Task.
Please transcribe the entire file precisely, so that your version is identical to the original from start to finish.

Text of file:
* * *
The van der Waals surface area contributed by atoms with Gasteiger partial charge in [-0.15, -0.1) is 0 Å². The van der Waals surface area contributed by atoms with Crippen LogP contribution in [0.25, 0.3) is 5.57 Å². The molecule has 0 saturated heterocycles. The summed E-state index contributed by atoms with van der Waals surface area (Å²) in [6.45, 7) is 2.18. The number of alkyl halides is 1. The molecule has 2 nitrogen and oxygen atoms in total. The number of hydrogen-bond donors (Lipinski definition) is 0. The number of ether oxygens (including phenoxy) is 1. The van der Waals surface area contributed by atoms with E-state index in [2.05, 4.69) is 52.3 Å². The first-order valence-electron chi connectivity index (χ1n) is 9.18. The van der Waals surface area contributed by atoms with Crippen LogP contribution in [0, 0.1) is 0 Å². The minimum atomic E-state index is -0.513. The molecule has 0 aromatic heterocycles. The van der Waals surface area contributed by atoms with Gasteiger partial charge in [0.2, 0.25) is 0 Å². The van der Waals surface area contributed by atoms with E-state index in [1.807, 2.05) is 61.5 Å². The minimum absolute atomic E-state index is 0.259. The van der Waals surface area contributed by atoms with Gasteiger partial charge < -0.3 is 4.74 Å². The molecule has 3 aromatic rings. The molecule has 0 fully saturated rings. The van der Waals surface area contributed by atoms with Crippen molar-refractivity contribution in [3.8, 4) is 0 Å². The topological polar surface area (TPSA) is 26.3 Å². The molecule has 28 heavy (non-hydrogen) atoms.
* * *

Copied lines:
The van der Waals surface area contributed by atoms with Gasteiger partial charge in [-0.15, -0.1) is 0 Å². The van der Waals surface area contributed by atoms with Crippen LogP contribution in [0.25, 0.3) is 5.57 Å². The molecule has 0 saturated heterocycles. The summed E-state index contributed by atoms with van der Waals surface area (Å²) in [6.45, 7) is 2.18. The number of alkyl halides is 1. The molecule has 2 nitrogen and oxygen atoms in total. The number of hydrogen-bond donors (Lipinski definition) is 0. The number of ether oxygens (including phenoxy) is 1. The van der Waals surface area contributed by atoms with E-state index in [2.05, 4.69) is 52.3 Å². The first-order valence-electron chi connectivity index (χ1n) is 9.18. The van der Waals surface area contributed by atoms with Crippen LogP contribution in [0, 0.1) is 0 Å². The minimum atomic E-state index is -0.513. The molecule has 0 aromatic heterocycles. The van der Waals surface area contributed by atoms with Gasteiger partial charge in [0.2, 0.25) is 0 Å². The van der Waals surface area contributed by atoms with E-state index in [1.807, 2.05) is 61.5 Å². The minimum absolute atomic E-state index is 0.259. The van der Waals surface area contributed by atoms with Gasteiger partial charge < -0.3 is 4.74 Å². The molecule has 3 aromatic rings. The molecule has 0 fully saturated rings. The van der Waals surface area contributed by atoms with Crippen molar-refractivity contribution in [3.8, 4) is 0 Å². The topological polar surface area (TPSA) is 26.3 Å². The molecule has 28 heavy (non-hydrogen) atoms.